- William Yen ’23
Since 1790, the United States government has held a decennial census, a constitutionally mandated procedure. It determines which type of people live where, and in what quantities. While it is used for a variety of purposes, such as health and retirement planning and the distribution of federal and state money, arguably, its most significant purpose is for political representation. That is, in the House of Representatives and the Electoral College. In this article, we will use the electoral college maps of various presidential elections to track the political representation of 4 consequential states: California, Texas, Florida, and New York.
The 1852 Electoral College map, shown above, was from the first election in which California, Texas, and Florida had all been incorporated into the Union. Looking at the top right of the map, it is undoubtedly clear that New York was the United States’ political powerhouse, boasting 35 electoral votes*. In comparison, California, which was made a state just two years prior in 1850, was only apportioned 4 votes. Texas and Florida, which were made states in 1845, only were given 4 and 3 votes, respectively. Furthermore, as depicted in the table below, these votes were fairly proportional to the states’ populations—New York accounted for over 13% of the population of the United States!
*By “votes,” we are referring to the number of congressional districts
Population vs Electoral College Votes
From 1860 to 1940, all four states saw increases in their number of votes, and therefore, political representation.
Following the 1940 Census, New York peaked in its political representation. This state received the most electoral votes it would ever have to date: 47. After this decade, New York would gradually decrease in its votes and representation due to its slower-than-average population growth. Meanwhile, California, Texas, and Florida, all continued to increase in their votes throughout the next decades. This decade marks the beginning of the diffusion of political representation from the northeast to the west (California) & south (Texas and Florida), caused by westward and southern population growth.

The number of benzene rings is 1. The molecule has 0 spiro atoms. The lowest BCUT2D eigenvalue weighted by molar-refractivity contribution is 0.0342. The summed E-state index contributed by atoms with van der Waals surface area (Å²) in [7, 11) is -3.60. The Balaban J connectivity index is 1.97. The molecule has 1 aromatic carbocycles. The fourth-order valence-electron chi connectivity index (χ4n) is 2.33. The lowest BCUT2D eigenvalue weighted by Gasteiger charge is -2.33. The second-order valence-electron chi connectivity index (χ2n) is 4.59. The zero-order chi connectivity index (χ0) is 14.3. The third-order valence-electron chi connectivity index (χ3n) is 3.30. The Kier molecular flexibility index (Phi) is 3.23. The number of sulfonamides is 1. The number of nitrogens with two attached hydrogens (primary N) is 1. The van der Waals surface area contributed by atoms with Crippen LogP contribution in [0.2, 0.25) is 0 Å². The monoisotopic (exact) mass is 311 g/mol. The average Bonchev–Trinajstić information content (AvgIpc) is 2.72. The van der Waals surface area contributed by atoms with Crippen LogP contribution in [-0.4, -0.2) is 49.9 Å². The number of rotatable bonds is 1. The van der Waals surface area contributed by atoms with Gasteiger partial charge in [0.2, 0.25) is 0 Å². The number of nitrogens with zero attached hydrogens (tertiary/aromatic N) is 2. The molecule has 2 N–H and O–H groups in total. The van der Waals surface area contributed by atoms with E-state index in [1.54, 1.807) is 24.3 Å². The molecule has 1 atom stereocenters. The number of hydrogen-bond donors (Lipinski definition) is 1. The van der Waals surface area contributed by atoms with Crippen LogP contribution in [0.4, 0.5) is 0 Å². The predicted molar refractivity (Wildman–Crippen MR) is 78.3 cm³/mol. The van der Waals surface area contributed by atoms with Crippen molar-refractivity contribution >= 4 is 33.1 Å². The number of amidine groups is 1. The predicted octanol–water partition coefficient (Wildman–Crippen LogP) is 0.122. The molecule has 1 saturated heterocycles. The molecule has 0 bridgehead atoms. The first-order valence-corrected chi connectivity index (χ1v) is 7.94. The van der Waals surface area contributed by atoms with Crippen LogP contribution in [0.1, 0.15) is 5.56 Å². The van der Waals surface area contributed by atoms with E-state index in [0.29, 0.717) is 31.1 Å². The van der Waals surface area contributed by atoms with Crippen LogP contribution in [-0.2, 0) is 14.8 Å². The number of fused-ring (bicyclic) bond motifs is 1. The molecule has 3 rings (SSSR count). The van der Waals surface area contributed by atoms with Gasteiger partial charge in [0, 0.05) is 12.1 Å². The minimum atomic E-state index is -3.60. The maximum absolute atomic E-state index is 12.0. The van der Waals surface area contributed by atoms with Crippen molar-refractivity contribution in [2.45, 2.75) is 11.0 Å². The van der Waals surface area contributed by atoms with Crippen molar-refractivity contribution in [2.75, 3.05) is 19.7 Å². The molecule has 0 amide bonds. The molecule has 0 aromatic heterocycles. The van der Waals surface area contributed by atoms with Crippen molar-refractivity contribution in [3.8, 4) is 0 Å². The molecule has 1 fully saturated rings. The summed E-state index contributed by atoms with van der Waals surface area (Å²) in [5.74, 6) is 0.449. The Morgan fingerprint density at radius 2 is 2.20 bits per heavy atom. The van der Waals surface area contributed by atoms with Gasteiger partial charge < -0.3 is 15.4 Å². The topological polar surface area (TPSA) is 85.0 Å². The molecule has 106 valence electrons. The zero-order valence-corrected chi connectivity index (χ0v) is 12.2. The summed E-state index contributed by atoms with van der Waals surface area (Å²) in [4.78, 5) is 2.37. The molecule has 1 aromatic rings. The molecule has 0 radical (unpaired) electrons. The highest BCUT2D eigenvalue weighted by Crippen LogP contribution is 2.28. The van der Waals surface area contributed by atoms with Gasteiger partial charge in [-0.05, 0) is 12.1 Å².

As a result of the 2010 Census, California was apportioned 55 electoral votes, the most it would ever have to date. New York continued to decrease in political representation, while Texas and Florida once again increased in votes. Also, it is important to note that despite 2020 being a census year, the map from the 2010 census is the model that will be in use for the 2020 election.
From the 2020 Census, all 4 states are expected to change in their number of votes.
California: California is projected to lose 1 vote, bringing its total down to 54. This will be the first time in history that California has ever lost a vote.
Texas: Texas is predicted to gain 3 votes, more than any other state this decade. This will bring its vote total to 41 electoral votes. This increase, along with Florida’s, signifies a growing trend of southern expansion.
Florida and New York: After 170 years, Florida will finally surpass New York in the number of electoral votes it has. Florida is expected to gain 2 votes while New York, once again, will lose 1. This will result in Florida having 31 votes and New York having 28.
By comparing and contrasting the Electoral College maps throughout the history of the United States, we can see how population shifts affect the political representation of states. New York’s representation increased in the first half of American history, hitting an all-time high of 47 votes before decreasing back to 28. California, Florida, and Texas have all grown very much since being granted statehood. Since the founding of the United States, demographics have played an essential role in American politics, and more is yet to come.
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Want to learn more? Check out the sources I used below:
Image sources (All images were taken from Creative Commons or Wikimedia Commons)
- “USA Flag” by Ian Britton is licensed with CC BY-NC 2.0. To view a copy of this license, visit https://creativecommons.org/licenses/by-nc/2.0/
- All maps obtained from an edition of the National Atlas of the United States. Like almost all works of the U.S. federal government, works from the National Atlas are in the public domain in the United States.
Social Science: Finding the human in humanities